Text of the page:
There’s a video going around that has been re-posted by so many of my Gen X friends that I had to take a closer look. It’s part of Yahoo’s in-house Sketchy comedy series- which explains the high production values, I guess. The music video is a parody of Fun’s hit song “We Are Young”. The original, is an anthem to being carefree and reveling in the spoils of youth.
The alternative versions lyrics hit so close to home for 30 somethings that I’m seeing all sort of comments ranging from happiness at being able to feel a kindred spirit, to people worrying that it may spike suicide rates.
The comments that my Facebook friends left had the same “Funny, but NOT funny” feel as the video itself:
“This is very very sad… but I guess it’s nice to know I’m not alone. ;)”
“OMG Love it! Sadly I thought about learning photoshop and starting a blog just yesterday hmmm.”
“I don’t know if I should laugh or cry…I should probably cry because if I am laughing, I am old enough to get it…”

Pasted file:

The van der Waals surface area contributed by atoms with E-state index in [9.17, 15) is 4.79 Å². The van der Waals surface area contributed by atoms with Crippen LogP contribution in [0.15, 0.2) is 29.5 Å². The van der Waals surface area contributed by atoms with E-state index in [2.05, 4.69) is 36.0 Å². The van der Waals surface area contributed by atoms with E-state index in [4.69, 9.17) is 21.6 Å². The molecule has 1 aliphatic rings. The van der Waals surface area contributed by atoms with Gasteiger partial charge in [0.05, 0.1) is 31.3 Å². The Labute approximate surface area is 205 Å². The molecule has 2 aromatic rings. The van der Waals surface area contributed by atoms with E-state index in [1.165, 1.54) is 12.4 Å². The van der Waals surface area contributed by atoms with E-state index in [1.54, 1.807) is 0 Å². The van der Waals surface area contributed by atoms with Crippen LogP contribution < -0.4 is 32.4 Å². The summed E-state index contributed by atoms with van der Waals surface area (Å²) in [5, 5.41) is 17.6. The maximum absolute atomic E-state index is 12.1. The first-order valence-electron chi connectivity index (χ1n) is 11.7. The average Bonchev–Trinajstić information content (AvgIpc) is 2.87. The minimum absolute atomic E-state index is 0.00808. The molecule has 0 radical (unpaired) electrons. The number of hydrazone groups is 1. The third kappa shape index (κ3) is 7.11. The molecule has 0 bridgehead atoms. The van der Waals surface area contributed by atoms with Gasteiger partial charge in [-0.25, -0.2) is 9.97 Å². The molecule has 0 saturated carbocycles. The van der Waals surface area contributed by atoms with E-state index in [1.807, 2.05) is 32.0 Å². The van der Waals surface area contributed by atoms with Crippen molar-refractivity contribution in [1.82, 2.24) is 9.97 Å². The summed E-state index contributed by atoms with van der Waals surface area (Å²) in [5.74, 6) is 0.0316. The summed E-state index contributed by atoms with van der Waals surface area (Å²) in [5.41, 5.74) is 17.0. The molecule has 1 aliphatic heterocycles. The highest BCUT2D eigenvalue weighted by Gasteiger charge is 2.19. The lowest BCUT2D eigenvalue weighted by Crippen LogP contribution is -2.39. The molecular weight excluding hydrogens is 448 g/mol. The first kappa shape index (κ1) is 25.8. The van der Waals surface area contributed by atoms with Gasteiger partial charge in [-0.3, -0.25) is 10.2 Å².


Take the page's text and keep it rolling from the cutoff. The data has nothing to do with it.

So many people at this stage of life can relate to things not really turning out like they’d planned. Especially since this is the generation that got slammed by the housing bubble, thus dimming hopes of an affluent retirement. The lyrics talk about applying to grad school, taking a real estate test, putting off yoga class to drink beer on the couch and watch Modern Family, the trials of having babies, depression, anxiety… wait, this is s’pose to be funny…. rrrright?
The We Are Family™ wave is firmly entrenched in the belonging tier of Maslow’s Hierarchy. It’s about finding identity and bonding through commonalities. Things in this wave don’t have to be as niche as a group that collects rare bird call recordings, it can be as macro as a whole generation that bonds over shared experiences. I can’t help but be tickled by a YouTube comment exchange that makes me feel like there will always be generation gaps:
“Superb… but don’t buy into the skit’s implied despair… By keeping happy I made it past “my expiration date” and retain a zest for life.”
“UGH, obviously a Boomer. *eyeroll *”